The suggestions I would like Parliament to take in consideration are:
Step 1: Adequately Fund local government to enable it to comply with demands of the Homelessness Reduction Bill
The new bill makes clear the role of the local government’s duty of care to prevent homelessness and is commendable in its intentions. However, in its current form the bill puts a greater strain on already strained resources. This will make the provision of care harder, and more difficult to administer. Adequate funding to local government is essential to make good of this new commitment, and without it the new bill is worse than an empty promise.
Step 2: Improve the use of empty dwellings to provide respite for homeless people.
The Department for Communities and Local Government published in April 2015 to have 206,000 long-term (over 6 months) vacant homes and dwellings in England, with just over 20,000 in London alone. This includes privately owned places supplied for housing associations too, the likes of which might need refurbishment or crucial structural repairs. If we were using our resources efficiently, the government would not be trying to speed up the waiting list for housing with their bedroom tax. I would like to see strengthening and encouragement of local government’s Empty Dwellings Management Orders, and that of Compulsory Purchase Orders too.
Step 3: Call for England and Ireland to revise Priority Needs law.
The English and Northern Irish priority need criteria in the assessment of statutory homelessness is extremely prohibitive to who is eligible for support. Single homeless people are seldom ever to be priority need. All homeless people should be priority. It is this way in Scotland and Wales, since they abolished their priority needs test. The removal of priority needs test is more achievable when the government does more to increase the supply of affordable housing and temporary housing in Northern Ireland and England, especially in London. The private sector has already outclassed the councils such as Merton by building decent, affordable housing which now is home to former rough sleepers, and people who were on the council waiting list.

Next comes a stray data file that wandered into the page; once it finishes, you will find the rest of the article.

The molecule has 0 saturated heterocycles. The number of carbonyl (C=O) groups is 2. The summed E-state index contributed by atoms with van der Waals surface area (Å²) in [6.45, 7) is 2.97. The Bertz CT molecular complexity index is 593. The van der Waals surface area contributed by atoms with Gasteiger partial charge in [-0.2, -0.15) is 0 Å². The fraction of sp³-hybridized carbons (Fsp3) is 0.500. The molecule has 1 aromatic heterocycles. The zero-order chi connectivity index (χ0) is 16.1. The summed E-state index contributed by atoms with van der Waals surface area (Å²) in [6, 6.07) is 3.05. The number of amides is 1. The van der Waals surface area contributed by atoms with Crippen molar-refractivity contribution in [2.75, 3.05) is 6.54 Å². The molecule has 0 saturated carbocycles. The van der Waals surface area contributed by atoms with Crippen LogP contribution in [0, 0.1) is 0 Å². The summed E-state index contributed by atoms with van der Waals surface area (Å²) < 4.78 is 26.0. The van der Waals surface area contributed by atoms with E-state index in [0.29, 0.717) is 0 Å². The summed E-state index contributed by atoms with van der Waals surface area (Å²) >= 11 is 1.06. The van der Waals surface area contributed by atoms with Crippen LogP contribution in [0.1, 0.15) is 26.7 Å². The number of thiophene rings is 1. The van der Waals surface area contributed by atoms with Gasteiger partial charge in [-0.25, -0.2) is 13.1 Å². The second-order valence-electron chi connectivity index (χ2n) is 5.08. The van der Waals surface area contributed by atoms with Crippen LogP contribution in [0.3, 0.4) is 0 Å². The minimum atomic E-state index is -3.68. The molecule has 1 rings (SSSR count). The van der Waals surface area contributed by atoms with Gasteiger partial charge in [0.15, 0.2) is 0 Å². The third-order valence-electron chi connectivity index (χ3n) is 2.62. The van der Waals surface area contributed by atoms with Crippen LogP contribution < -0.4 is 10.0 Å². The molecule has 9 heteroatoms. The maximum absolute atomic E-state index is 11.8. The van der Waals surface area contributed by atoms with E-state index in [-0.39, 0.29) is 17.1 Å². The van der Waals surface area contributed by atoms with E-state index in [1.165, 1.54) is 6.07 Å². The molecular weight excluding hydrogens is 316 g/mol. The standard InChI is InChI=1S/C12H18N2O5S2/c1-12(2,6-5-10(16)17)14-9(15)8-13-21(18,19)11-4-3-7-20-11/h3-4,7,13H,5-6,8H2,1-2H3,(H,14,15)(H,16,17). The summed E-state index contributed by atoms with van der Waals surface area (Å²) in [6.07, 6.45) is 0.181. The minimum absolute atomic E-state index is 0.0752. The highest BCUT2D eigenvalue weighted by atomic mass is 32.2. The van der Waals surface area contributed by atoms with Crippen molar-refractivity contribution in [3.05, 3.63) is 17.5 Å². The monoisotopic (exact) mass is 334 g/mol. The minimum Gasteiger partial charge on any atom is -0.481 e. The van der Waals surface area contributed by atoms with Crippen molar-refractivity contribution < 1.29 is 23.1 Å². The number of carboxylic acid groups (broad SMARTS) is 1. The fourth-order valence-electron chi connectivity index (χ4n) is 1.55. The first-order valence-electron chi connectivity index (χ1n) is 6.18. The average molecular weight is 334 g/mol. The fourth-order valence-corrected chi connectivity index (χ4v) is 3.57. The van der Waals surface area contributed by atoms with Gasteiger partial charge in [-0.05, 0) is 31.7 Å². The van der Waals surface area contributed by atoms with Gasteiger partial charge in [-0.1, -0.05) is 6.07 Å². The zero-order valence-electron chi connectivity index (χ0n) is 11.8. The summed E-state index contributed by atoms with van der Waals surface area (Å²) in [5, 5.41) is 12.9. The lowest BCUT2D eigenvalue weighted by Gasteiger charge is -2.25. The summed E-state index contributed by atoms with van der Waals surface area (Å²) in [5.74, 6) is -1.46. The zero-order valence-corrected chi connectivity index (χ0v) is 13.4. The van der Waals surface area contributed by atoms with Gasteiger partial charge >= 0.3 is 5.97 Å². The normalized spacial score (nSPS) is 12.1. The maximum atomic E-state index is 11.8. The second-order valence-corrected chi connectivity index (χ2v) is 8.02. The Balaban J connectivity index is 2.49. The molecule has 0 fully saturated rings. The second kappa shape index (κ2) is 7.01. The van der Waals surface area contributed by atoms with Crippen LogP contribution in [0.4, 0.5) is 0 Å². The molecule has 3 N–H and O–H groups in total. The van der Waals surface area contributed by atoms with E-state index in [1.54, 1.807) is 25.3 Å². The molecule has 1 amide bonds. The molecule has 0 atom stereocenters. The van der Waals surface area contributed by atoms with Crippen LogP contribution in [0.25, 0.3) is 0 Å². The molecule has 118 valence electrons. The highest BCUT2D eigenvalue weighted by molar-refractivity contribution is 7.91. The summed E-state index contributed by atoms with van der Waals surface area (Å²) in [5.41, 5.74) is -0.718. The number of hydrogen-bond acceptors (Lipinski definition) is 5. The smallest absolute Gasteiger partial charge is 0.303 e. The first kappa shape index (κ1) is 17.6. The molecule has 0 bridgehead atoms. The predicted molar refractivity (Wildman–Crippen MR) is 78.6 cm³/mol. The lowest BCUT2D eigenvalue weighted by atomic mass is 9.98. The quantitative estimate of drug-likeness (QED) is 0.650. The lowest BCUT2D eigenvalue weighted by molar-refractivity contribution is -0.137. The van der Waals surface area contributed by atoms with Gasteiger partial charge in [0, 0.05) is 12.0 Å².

Step 4: Introduce measures to protect security of tenure
The private rented sector is so unstable that it is difficult to put down roots in an area without having to move. The average let is 2years, and buy that time affordability of other properties in the area has diminished if not gone completely. Tenants need security of tenure for a minimum of 2 years, and a safety mechanism on rent increases so that price cannot be used as a means of eviction. The ideal approach may be to take learnings from the German system, and intro
Step 5: Call for greater legal protection of tenants from Landlords.
England and Northern Ireland need some improved measures of protecting people from the power of Landlords, who unfortunately currently benefit from having the law firmly on their side. I urge Sajid Javid to employ the solution from Wales for the government to introduce compulsory licensing of all private Landlords and their agents. This way, it reassures tenants there will be no foul play, and if there is, the weight of the law is there for protection as the licence comes with a code of conduct. This will help remove the sometimes anonymous and impervious nature of Landlords. Currently councils may only license 20% of Landlords, and so they use this to reign in the underperforming ones. The law needs sufficient ‘arming’ which will come at a cost, but to be effective this measure must be able to be enforced, be updated, and introduce a new administrative arm dealing with the management of the licences. It may also reduce instances of Landlords overcrowding houses illegally, and drive up trust in tenants (existing and new) to rent. Licensing Landlords is also a means to ensure they are aware of basic law around renting properties, and legal duties to tenants. Licensing is a way to combat lack of knowledge, which is a root cause of many problems arising in the private rented sector.
Please help prevent homelessness. It's a step towards ending it for good.
(photo credits: MJK23 via Flickr)